De Bilt, NL (July 22, 2020): In response to COVID, businesses are rethinking how they train their teams. Following months of mostly online training, the heads of L&D at several multinationals show reluctance to return to face-to-face learning. Based on recent interviews with heads of L&D at GSK, Merck and other multinationals (full white paper available), the effectiveness and low costs of online training is overwhelming. Only training that is heavily dependent on human contact will continue in a face-to-face environment. Some interviewees expect to see a revolution in the way companies support and educate their staff in the post-lockdown world. Finding the right balance between online and face-to-face training remains a challenge.
GSK and Merck experienced significant benefits with online learning
According to the interviewed L&D specialists, one major benefit of online training is a massive cut in costs due to the company not having to cover for travel, catering and hosting both trainers and trainees. The multinationals also enjoy the greater accessibility of online training. With online learning programs, companies can teach global employees simultaneously, rather than being limited by location. This has also led to the creation of new communities within organizations. Other mentioned benefits were less disruptions in workflow and the fact that remote working is better for the environment.
Online learning brings multiple new challenges
Despite the many positive aspects of remote training, the interviewed specialists also stressed the challenges of the new format. Many mentioned that online trainers struggled with learner engagement, social interaction and providing a personal touch. Christian Borel, Director of Digital Academy at Merck stated “In front of a camera, body language is not always clear enough to know how people feel or think and perhaps it remains superficial”. As L&D teams figure out the right balance of online- and face-to-face training, these challenges will have a strong influence on their decisions.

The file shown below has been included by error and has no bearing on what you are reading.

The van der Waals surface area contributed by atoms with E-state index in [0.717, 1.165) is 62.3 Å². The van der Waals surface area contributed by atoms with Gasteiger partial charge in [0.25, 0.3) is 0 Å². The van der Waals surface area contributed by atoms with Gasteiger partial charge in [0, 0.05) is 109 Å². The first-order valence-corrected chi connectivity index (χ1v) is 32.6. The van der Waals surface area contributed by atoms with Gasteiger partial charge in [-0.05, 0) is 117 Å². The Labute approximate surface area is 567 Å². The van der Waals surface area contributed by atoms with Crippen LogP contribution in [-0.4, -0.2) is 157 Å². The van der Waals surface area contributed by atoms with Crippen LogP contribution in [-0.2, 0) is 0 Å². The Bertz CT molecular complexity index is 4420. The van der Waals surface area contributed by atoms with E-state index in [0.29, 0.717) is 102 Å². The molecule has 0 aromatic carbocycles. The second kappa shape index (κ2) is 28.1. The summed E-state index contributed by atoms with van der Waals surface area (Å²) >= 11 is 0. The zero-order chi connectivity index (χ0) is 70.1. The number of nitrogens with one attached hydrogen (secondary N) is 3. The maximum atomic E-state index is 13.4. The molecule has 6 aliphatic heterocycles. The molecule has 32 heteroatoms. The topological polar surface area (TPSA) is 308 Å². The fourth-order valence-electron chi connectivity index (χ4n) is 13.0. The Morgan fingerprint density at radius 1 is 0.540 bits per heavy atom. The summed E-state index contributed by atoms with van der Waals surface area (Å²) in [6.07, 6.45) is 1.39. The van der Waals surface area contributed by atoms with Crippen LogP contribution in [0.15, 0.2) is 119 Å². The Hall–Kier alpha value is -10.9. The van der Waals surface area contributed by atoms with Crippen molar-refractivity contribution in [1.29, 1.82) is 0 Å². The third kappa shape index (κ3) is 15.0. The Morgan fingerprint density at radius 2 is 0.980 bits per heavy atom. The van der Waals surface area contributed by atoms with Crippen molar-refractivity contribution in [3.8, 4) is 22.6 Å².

What best practices are starting to emerge?
As recommendations, creating learner engagement and immersion are clearly seen as imperative to make remote learning a success. Some interviewees suggested to offer team-based learning, the option to vary complexity, and adding means of acknowledgment like leader boards and badges. “Remote learning in a team is helpful, because self-study only provides your own perception of the training”, said Jean-François Rousseau, Learning & Development Business Partner at GSK. “Discussing, sharing what you have experienced adds value, as long as it happens in a safe environment”.
Read more about the key benefits and challenges of remote working, developing a long-term best practice, and recommendations for online engagement in the white paper. The full version can be accessed for free at https://inchainge.com/for-professionals/remote-learning-post-covid/
Inchainge (based in the Netherlands) develops and markets the world’s leading simulations and learning programs in Supply Chain Management and Supply Chain Finance. Inchainge aims to help students and professionals all around the world to become value chain leaders.